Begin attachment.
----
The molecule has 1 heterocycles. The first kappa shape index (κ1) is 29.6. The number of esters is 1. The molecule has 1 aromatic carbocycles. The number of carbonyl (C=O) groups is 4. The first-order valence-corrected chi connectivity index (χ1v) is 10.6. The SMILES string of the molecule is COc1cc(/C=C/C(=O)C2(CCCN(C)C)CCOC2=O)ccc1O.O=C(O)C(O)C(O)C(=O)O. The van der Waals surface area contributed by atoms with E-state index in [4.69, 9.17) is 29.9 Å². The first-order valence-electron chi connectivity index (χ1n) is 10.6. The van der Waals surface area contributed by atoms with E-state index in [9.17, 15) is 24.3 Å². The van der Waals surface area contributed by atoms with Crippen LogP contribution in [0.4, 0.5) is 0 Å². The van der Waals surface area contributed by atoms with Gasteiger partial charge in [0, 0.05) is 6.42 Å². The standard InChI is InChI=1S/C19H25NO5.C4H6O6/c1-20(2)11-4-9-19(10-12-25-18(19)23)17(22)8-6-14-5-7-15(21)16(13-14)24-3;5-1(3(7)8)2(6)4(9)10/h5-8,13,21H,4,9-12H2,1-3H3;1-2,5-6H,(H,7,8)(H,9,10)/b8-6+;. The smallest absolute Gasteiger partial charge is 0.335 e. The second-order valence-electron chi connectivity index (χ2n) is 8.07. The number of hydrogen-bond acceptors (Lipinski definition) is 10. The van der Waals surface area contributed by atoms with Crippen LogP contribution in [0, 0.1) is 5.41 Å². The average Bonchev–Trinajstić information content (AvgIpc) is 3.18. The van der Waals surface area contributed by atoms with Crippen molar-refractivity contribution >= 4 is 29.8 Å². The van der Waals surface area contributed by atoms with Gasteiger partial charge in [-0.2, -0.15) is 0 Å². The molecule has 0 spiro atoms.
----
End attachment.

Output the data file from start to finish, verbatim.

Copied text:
The molecule has 1 heterocycles. The first kappa shape index (κ1) is 29.6. The number of esters is 1. The molecule has 1 aromatic carbocycles. The number of carbonyl (C=O) groups is 4. The first-order valence-corrected chi connectivity index (χ1v) is 10.6. The SMILES string of the molecule is COc1cc(/C=C/C(=O)C2(CCCN(C)C)CCOC2=O)ccc1O.O=C(O)C(O)C(O)C(=O)O. The van der Waals surface area contributed by atoms with E-state index in [4.69, 9.17) is 29.9 Å². The first-order valence-electron chi connectivity index (χ1n) is 10.6. The van der Waals surface area contributed by atoms with E-state index in [9.17, 15) is 24.3 Å². The van der Waals surface area contributed by atoms with Crippen LogP contribution in [0.4, 0.5) is 0 Å². The van der Waals surface area contributed by atoms with Gasteiger partial charge in [0, 0.05) is 6.42 Å². The standard InChI is InChI=1S/C19H25NO5.C4H6O6/c1-20(2)11-4-9-19(10-12-25-18(19)23)17(22)8-6-14-5-7-15(21)16(13-14)24-3;5-1(3(7)8)2(6)4(9)10/h5-8,13,21H,4,9-12H2,1-3H3;1-2,5-6H,(H,7,8)(H,9,10)/b8-6+;. The smallest absolute Gasteiger partial charge is 0.335 e. The second-order valence-electron chi connectivity index (χ2n) is 8.07. The number of hydrogen-bond acceptors (Lipinski definition) is 10. The van der Waals surface area contributed by atoms with Crippen LogP contribution in [0, 0.1) is 5.41 Å². The average Bonchev–Trinajstić information content (AvgIpc) is 3.18. The van der Waals surface area contributed by atoms with Crippen molar-refractivity contribution >= 4 is 29.8 Å². The van der Waals surface area contributed by atoms with Gasteiger partial charge in [-0.2, -0.15) is 0 Å². The molecule has 0 spiro atoms.